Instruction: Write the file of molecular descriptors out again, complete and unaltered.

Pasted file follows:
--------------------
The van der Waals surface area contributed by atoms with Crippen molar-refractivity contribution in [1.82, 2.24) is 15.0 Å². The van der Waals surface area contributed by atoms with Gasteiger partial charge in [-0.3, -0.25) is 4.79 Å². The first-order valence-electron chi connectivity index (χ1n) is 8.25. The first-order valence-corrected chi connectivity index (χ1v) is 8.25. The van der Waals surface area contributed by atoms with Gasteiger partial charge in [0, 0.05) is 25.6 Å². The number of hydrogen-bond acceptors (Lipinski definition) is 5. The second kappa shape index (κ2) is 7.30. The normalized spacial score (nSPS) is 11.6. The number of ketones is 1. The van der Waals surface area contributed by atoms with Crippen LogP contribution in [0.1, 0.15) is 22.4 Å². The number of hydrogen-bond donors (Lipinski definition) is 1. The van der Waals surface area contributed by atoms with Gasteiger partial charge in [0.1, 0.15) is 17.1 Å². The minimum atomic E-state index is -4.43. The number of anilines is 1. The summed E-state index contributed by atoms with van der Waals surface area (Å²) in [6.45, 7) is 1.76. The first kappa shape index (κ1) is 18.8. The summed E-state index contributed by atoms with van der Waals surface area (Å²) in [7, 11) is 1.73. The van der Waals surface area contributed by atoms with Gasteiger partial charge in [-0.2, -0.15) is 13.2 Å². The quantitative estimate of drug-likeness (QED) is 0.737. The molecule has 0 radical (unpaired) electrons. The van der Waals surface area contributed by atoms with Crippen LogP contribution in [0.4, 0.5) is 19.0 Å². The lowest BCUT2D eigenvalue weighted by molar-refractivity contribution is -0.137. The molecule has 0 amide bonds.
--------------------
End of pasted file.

The van der Waals surface area contributed by atoms with Crippen molar-refractivity contribution in [1.82, 2.24) is 15.0 Å². The van der Waals surface area contributed by atoms with Gasteiger partial charge in [-0.3, -0.25) is 4.79 Å². The first-order valence-electron chi connectivity index (χ1n) is 8.25. The first-order valence-corrected chi connectivity index (χ1v) is 8.25. The van der Waals surface area contributed by atoms with Gasteiger partial charge in [0, 0.05) is 25.6 Å². The number of hydrogen-bond acceptors (Lipinski definition) is 5. The second kappa shape index (κ2) is 7.30. The normalized spacial score (nSPS) is 11.6. The number of ketones is 1. The van der Waals surface area contributed by atoms with Crippen LogP contribution in [0.1, 0.15) is 22.4 Å². The number of hydrogen-bond donors (Lipinski definition) is 1. The van der Waals surface area contributed by atoms with Gasteiger partial charge in [0.1, 0.15) is 17.1 Å². The minimum atomic E-state index is -4.43. The number of anilines is 1. The summed E-state index contributed by atoms with van der Waals surface area (Å²) in [6.45, 7) is 1.76. The first kappa shape index (κ1) is 18.8. The summed E-state index contributed by atoms with van der Waals surface area (Å²) in [7, 11) is 1.73. The van der Waals surface area contributed by atoms with Gasteiger partial charge in [-0.2, -0.15) is 13.2 Å². The quantitative estimate of drug-likeness (QED) is 0.737. The molecule has 0 radical (unpaired) electrons. The van der Waals surface area contributed by atoms with Crippen LogP contribution in [0.4, 0.5) is 19.0 Å². The lowest BCUT2D eigenvalue weighted by molar-refractivity contribution is -0.137. The molecule has 0 amide bonds.